Last summer, researchers Dr. Cecilia Hennessy and Kaitlyn Hild of Eureka College’s Science and Mathematics division published the results of a study that pretty much torpedoed all the opossum hype that has been circulating for decades. Previous studies in 2009 on captive Virginia opossums had estimated that adult opossums eat, on average, 5,500 larval ticks per week, making them superheroes in the fight against Lyme disease. “To investigate this apparent preference exhibited by opossums for ingesting ticks, we comprehensively analyzed stomach contents of 32 Virginia opossums from central Illinois,” say the researchers. “We searched the contents exhaustively for ticks and tick body parts … We did not locate any ticks or tick parts in the stomach contents.” That’s right, zero. Nada. Zilch.
How can this be possible? Blame previous lab-based studies. Hennessy and Hild found, “Our search revealed 23 manuscripts that describe diet analyses of Virginia opossums, 19 of which were conducted on stomach or digestive tract contents and four of which were scat-based analyses…. Considering that wildlife unconditioned to laboratory conditions may exhibit non-typical behaviors, we recommend that lab-based studies of wildlife behavior be groundtruthed with studies based in natural conditions.” Basically what they are saying is the reason opossums devoured ticks they arrived with, and were later infested with in the lab, during meticulous grooming sessions is because they basically had nothing else to do ‒ which is not the case when they are busy travelling and scavenging and trying to survive in the wild.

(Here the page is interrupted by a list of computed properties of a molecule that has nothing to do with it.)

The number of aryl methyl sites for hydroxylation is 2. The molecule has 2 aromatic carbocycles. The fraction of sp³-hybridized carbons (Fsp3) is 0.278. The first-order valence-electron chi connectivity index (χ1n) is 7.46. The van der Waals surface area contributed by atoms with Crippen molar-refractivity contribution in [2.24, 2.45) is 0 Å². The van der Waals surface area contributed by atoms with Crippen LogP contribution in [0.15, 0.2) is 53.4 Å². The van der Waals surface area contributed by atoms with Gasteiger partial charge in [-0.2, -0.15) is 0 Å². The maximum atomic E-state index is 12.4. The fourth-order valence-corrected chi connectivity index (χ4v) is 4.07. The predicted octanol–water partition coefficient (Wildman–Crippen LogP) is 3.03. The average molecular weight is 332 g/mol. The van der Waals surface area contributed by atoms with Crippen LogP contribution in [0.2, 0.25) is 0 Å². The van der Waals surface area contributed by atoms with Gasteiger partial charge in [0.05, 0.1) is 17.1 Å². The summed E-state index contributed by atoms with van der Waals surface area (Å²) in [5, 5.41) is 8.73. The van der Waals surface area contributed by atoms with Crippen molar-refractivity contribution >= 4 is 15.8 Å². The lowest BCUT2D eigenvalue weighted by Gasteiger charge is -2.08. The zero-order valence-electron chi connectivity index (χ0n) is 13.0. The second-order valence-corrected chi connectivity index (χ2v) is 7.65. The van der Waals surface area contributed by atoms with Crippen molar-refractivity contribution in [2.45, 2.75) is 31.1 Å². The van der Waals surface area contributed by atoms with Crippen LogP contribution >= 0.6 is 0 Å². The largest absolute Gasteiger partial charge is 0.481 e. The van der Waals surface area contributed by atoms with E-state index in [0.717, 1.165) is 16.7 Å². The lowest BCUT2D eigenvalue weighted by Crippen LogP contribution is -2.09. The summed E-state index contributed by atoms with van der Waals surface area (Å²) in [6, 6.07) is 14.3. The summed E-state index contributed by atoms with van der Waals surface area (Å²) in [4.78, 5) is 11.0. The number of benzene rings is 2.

This is not to say that opossums aren’t still cool, funny-looking little animals who perform a valuable service to the environment. The Virginia opossum is the only marsupial found in Canada and resides in rural, suburban and even urban areas of southern and southeastern Ontario, southern Quebec and the lower Fraser Valley in BC. They are harmless and generally shy and act as nature’s ‘clean-up crew’ by eating dead animals and rotting vegetation. Their diet of slugs, snails, toads and snakes can help keep gardens pest-free.
Good to note also that opossums are not considered an important ‘reservoir species’ for allowing the bacterium Borrelia burgdorferi, which causes Lyme disease, to reproduce within and be transmitted to other species, including horses and humans. However, Equine Protozoal Myeloencephalitis (EPM), a neurologic diseases in horses causing incoordination, weakness, spasticity and muscle loss caused by the protozoal organism Sarcocystis neurona, can be transmitted when horses eat feed contaminated with opossum feces.
Opossum fun facts:
- Male opossums (like most marsupials) have a two-headed penis.
- Opossums are immune to a variety of snake venoms
- They can digest almost anything — including carcasses and food waste — without getting sick
- Mama opossums can carry up to 13 babies in their pouch
- Rabies is extremely rare in opossums, possibly due to their lower body temperature compared to other warm-blooded animals
- They are incredibly agile with sharp claws, opposable thumbs on their hind feet, and a prehensile tail
- Possums will growl, hiss, belch and urinate when threatened.
- ‘Playing Possum’ is a real, involuntary reaction similar to fainting that causes the opossum to seize up, bare its teeth, foam at the mouth, and produce foul-smelling fluids from its anal glands